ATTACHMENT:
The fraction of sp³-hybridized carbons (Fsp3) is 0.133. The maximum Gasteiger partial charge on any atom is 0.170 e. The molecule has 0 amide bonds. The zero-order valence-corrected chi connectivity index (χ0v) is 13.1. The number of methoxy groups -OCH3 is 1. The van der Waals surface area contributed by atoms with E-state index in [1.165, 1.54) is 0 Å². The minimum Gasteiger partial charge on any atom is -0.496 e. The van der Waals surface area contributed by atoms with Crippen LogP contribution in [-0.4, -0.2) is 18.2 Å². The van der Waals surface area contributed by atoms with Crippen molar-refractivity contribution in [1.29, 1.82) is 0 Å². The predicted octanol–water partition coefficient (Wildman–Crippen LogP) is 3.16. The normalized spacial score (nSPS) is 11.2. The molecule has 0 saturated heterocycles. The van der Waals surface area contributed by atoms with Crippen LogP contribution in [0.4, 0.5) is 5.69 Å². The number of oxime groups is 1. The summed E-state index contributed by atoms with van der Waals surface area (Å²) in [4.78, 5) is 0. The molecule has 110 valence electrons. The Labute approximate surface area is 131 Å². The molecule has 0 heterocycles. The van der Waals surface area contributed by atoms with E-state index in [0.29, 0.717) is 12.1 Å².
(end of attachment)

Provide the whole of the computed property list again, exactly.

The fraction of sp³-hybridized carbons (Fsp3) is 0.133. The maximum Gasteiger partial charge on any atom is 0.170 e. The molecule has 0 amide bonds. The zero-order valence-corrected chi connectivity index (χ0v) is 13.1. The number of methoxy groups -OCH3 is 1. The van der Waals surface area contributed by atoms with E-state index in [1.165, 1.54) is 0 Å². The minimum Gasteiger partial charge on any atom is -0.496 e. The van der Waals surface area contributed by atoms with Crippen LogP contribution in [-0.4, -0.2) is 18.2 Å². The van der Waals surface area contributed by atoms with Crippen molar-refractivity contribution in [1.29, 1.82) is 0 Å². The predicted octanol–water partition coefficient (Wildman–Crippen LogP) is 3.16. The normalized spacial score (nSPS) is 11.2. The molecule has 0 saturated heterocycles. The van der Waals surface area contributed by atoms with Crippen LogP contribution in [0.4, 0.5) is 5.69 Å². The number of oxime groups is 1. The summed E-state index contributed by atoms with van der Waals surface area (Å²) in [4.78, 5) is 0. The molecule has 110 valence electrons. The Labute approximate surface area is 131 Å². The molecule has 0 heterocycles. The van der Waals surface area contributed by atoms with E-state index in [0.29, 0.717) is 12.1 Å².